Polio transition and polio post-certification strategy

Graham Crouch

The South-East Asia has been free of wild poliovirus since 2011. In order to maintain this status and keep the population protected countries must ensure that population immunity remains high; through routine immunization coverage of >90% with polio vaccines. High quality surveillance is needed for being on guard and outbreak response plans must be in place; should polio return. Polioviruses still stored in laboratories need to also be kept safe - or even better - destroyed. While protecting the success achieved and investments made, capacities established to eliminate polio from the Region are further used to strengthen routine immunization programmes and support a wide range of other public health interventions.

Polio-free certification of the WHO South-East Asia Region

Home to more than a quarter of the world's population, the South-East Asia Region was certified polio-free on 27 March 2014 by an independent commission , and has remained polio-free since.

Millions of children have been protected from the crippling disease, immunization systems have been revitalized, and polio vaccination campaigns have been used as a platform for the delivery of other health services particularly vitamin A and deworming drugs. Health systems have been strengthened through improved management, community outreach, social mobilization and intersectoral collaboration. Surveillance systems and laboratory networks developed for polio eradication are used to monitor other infectious diseases, particularly measles and rubella. Research undertaken on new polio vaccines and immunity studies is advancing the global polio science agenda and benefiting also countries outside the Region.

The strategy to eradicate polio rested on four main pillars; routine immunization, mass polio immunization drives, surveillance to detect the disease and “mop-up” local immunization campaigns to hit viruses wherever they appeared. The motto for the effort was “Every Child, everywhere, every time” and all 11 countries demonstrated their regional solidarity.

Strategic planning and policy development was evidence based and innovative. Partnership management and donor coordination resulted in commitment from the early days to the final achievement and beyond. Mobilizing political and social support were key to reaching out to families and communities and most vulnerable. Real-time programme monitoring systems enabled rapid detection of polio cases and outbreak and response. An independent oversight framework involving key stake holders ensured consistency and data driven feedback to the countries to ensure that the programme stayed on track.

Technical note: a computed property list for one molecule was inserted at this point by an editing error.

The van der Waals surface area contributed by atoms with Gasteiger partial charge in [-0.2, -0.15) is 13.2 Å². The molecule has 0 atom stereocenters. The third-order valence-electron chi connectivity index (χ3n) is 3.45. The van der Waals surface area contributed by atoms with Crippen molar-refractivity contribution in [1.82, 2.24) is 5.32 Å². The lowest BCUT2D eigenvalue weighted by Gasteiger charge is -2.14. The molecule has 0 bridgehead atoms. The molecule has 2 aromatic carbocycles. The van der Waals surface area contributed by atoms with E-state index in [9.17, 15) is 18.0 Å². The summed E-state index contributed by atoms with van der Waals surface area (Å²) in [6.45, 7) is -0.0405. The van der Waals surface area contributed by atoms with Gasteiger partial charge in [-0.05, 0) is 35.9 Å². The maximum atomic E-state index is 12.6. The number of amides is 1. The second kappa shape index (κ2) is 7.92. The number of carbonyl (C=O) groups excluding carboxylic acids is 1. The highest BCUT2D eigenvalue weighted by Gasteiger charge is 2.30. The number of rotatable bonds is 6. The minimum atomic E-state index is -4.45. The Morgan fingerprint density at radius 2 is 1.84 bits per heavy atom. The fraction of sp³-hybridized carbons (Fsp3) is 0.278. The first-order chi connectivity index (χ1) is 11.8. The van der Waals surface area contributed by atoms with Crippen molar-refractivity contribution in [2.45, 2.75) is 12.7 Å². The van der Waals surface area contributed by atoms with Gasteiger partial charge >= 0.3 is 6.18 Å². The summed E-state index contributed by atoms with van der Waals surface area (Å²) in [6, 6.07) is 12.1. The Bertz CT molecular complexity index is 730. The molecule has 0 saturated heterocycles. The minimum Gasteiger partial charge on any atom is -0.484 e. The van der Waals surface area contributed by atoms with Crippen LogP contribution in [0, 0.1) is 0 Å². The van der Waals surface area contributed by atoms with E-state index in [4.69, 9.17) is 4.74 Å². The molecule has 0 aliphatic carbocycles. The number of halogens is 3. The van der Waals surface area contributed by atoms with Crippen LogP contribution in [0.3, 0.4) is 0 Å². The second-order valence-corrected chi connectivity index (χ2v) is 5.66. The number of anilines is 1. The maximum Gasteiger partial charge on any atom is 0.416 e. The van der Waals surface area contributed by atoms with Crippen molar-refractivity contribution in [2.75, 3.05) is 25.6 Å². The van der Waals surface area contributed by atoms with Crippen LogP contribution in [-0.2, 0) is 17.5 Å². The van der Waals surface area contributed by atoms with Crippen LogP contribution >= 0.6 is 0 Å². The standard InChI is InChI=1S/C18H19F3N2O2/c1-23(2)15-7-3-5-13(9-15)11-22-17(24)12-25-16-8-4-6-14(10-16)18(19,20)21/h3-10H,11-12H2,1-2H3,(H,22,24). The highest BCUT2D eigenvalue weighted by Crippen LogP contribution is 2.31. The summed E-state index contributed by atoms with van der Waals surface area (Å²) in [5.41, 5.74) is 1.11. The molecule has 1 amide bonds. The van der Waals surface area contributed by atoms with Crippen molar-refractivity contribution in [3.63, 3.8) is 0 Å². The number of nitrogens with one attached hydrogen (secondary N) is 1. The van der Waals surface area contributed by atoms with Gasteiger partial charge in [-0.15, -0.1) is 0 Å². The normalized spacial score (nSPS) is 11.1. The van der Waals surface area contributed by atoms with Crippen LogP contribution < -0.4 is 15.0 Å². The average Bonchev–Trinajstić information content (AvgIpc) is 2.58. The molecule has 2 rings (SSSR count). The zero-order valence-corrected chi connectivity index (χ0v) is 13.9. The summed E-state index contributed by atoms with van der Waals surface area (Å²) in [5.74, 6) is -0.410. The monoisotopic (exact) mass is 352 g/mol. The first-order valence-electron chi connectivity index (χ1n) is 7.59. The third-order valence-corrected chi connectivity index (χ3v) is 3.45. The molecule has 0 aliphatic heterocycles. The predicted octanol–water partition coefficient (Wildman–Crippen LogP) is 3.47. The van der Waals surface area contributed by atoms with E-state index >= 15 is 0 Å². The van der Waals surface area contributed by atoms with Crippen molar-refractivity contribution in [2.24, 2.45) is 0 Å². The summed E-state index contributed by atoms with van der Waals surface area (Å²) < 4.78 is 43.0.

polio drops rotary
Alyce Henson

Despite being polio-free for more than 8 years years, all countries in the Region continue to be at risk of importation of wild poliovirus from where it still circulates, and of subsequent spread. Countries also face the threat of outbreaks due to circulating vaccine-derived poliovirus (cVDPV).

To mitigate these risks, maintaining high population immunity against polio and high quality surveillance systems for poliovirus detection is critical. Robust outbreak response plans need to be in for any polio resurgence. Laboratories and other facilities that handle or store poliovirus materials represent a threat for accidental reintroduction of the virus into communities to again cause paralysis and death. It is critical that these laboratories and facilities follow containment procedures to minimize this risk. Maintaining the Region’s polio-free status is being monitored and regularly assessed by the Regional Certification Commission for Polio Eradication.

Laboratory containment

WHO/Roesel S

As global eradication approaches, comprehensive work has begun on polio laboratory and facility containment which is an integral part of the strategy to keep the world safe from polioviruses. It includes biosafety and biosecurity requirements for laboratories, vaccine production sites, or any other facility that handles or stores eradicated polioviruses, to minimize the risk of these viruses being released into the community. Requirements and strategies are specified in the WHO Global Action Plan to minimize poliovirus facility-associated risk (GAPIII).

Polio transition planning and post-certification strategy

Surveillance and laboratory infrastructure established for polio eradication is a key source of technical expertise not only for polio, but also for a wide range of other public health programmes. Maintaining continuity of this infrastructure after polio is gone is a priority and requires concerted efforts and investments by countries and the global health community. Planning for the transition of polio assets is already well underway, particularly in the five countries where polio assets are concentrated (Bangladesh, India, Indonesia, Myanmar, and Nepal).

The Global Polio Eradication Initiative has developed a post-certification strategy to define the essential functions that must be sustained to maintain a polio-free world after eradication.

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Celebrating a polio-free Region

The journey towards eradication

Polio Surveillance Data

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Immunization and Vaccine Development
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